Given that you are taking the time to read this food post on this meat blog, I’m going to assume that you enjoy eating delicious meals with great company. We all have friends and family members with whom it is an absolute pleasure to share great meals and last night I had the special opportunity to do just that.
My friend Raffi and I bond greatly over very important things like food and football. Last night, he, his co-worker, and I went to a pizza restaurant in Chicago called Bricks. Bricks is located on a stretch on Lincoln Ave. with few other businesses and, as opposed to having a window-front, simply has an arched red awning over a staircase that leads down to the restaurant. Raffi and I are firm believers that you can judge a restaurant by its cover and even though the outside of Bricks is inconspicuous, it calls out at you and makes you think and/or say, “DAMN, this place is going to be GREAT!”
Inside, Bricks is a dimly lit catacomb with two rooms: the front, smaller room boasts a bar with a few tables while the back room is about 2-3 times the size and a bit more open. There is a general, but not overwhelming New Orleans theme to the restaurant and bar with paintings on the walls and light jazz music playing in the background. Its ambiance makes it a great place for a 3rd+ date or night out with a significant other but is probably too intimate for a 1st or 2nd.
The menu features a series of specialty pizzas as well as an option to build your own. With none of the specialties fulfilling my unvegan palate, I opted to go with a 10″ pepperoni and fennel sausage pizza. My two friends ordered un-unvegan specialty pizzas (they had meat but also gross, pizza-ruining vegetables) and took advantage of the half-off bottle of wine Tuesday special, splitting a bottle. I went with water instead of my usual Diet Coke (because I know you care deeply, I didn’t want to risk not being able to fall asleep, which had happened to me the night before from drinking a glass of Diet Coke too close to bedtime).
My friends’ pizzas arrived before mine. I let them stare longingly at their plates for about 1.5 seconds before demanding that they start before mine came because the only punishment more cruel and unusual than waiting for pizza to arrive after you order is having it right in front of you, but being paralyzed in waiting for that of your friend’s. From there, my pizza took what was probably five minutes (clearly they cared much more about delivering quality unvegan pizza instead of some quick veggies), but felt like hours to come as I stared despondently at their plates wishing I was eating pizza instead of waiting for it.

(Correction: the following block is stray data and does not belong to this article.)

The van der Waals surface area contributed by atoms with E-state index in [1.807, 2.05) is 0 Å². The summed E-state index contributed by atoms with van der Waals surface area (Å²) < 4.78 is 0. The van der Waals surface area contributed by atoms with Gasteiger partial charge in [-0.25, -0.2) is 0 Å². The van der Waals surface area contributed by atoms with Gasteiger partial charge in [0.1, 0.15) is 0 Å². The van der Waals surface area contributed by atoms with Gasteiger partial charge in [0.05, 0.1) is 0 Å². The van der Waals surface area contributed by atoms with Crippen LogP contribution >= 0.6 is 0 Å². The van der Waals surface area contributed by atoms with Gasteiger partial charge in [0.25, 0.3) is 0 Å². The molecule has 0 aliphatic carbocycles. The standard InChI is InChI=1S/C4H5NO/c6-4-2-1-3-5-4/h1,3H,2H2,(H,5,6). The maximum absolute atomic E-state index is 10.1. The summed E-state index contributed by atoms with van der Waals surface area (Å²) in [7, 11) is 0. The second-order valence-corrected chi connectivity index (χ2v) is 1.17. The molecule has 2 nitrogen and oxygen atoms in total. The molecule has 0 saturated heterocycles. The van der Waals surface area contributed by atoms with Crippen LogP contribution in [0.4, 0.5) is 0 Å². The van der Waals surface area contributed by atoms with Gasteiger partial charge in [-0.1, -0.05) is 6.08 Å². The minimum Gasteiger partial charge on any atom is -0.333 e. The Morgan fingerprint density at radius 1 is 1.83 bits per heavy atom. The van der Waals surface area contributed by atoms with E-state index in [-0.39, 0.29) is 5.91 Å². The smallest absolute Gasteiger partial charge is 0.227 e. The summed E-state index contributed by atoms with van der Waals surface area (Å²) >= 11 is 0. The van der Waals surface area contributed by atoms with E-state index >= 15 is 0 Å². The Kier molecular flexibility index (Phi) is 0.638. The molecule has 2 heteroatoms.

When my pizza finally did arrive, it took all my willpower to snap a picture of it for this post before digging in voraciously. I fulfilled my responsibility, though, and then tore into the pizza like I was Joey Chestnut. I usually eat my food pretty fast but am in a whole other stratosphere when it comes to pizza. When pizza is good (and pizza is always at least good but can come in varying degrees of good through transcendent), I don’t even mind burning the roof of my mouth. For the next two days, the blistery sensation that comes from this is less painful than it is a pleasant reminder of how great my pizza was.
Although my friends had a head start, I had fully caught up with them by the end of the second slice and lapped them as I finished my third. The pizza was very, very good. The ingredients were fresh and of high quality, its thin crust was of perfect texture, and it was cooked well-done which is a style that I prefer because of increased crunchiness. The sausage and pepperoni were especially succulent and I approved of the sauce : cheese : crust : toppings ratio which I won’t describe in numbers but will say that I know perfection in this realm when I eat it.
After I had finished four of the six slices, I had a decision to make. I absolutely love leftover pizza for breakfast and I was generally content. I was not, however, so full that I could not finish. Eating one slice and saving one would not be an option because one slice for breakfast would leave me unsatisfied and wanting more. I opted to channel my inner Louis CK (“The meal doesn’t stop when I’m full, the meal stops when I hate myself!”), I powered through the final two slices, leaving an empty plate that signaled domination for all (the waitress and my two friends) to see.
My friends ultimately finished their pizzas and I helped them out a little bit with the bottle of wine at the end. I do not have a fully developed opinion of whether Bricks is the best thin crust pizza in Chicago or is second best to Piece in Wicker Park, but the two are in a very close competition for the title. I imagine that at some point I will know for sure which is better (because my opinion is of course fact when it comes to pizza). We all left Bricks very satisfied with our mild food comas and will assuredly return one day.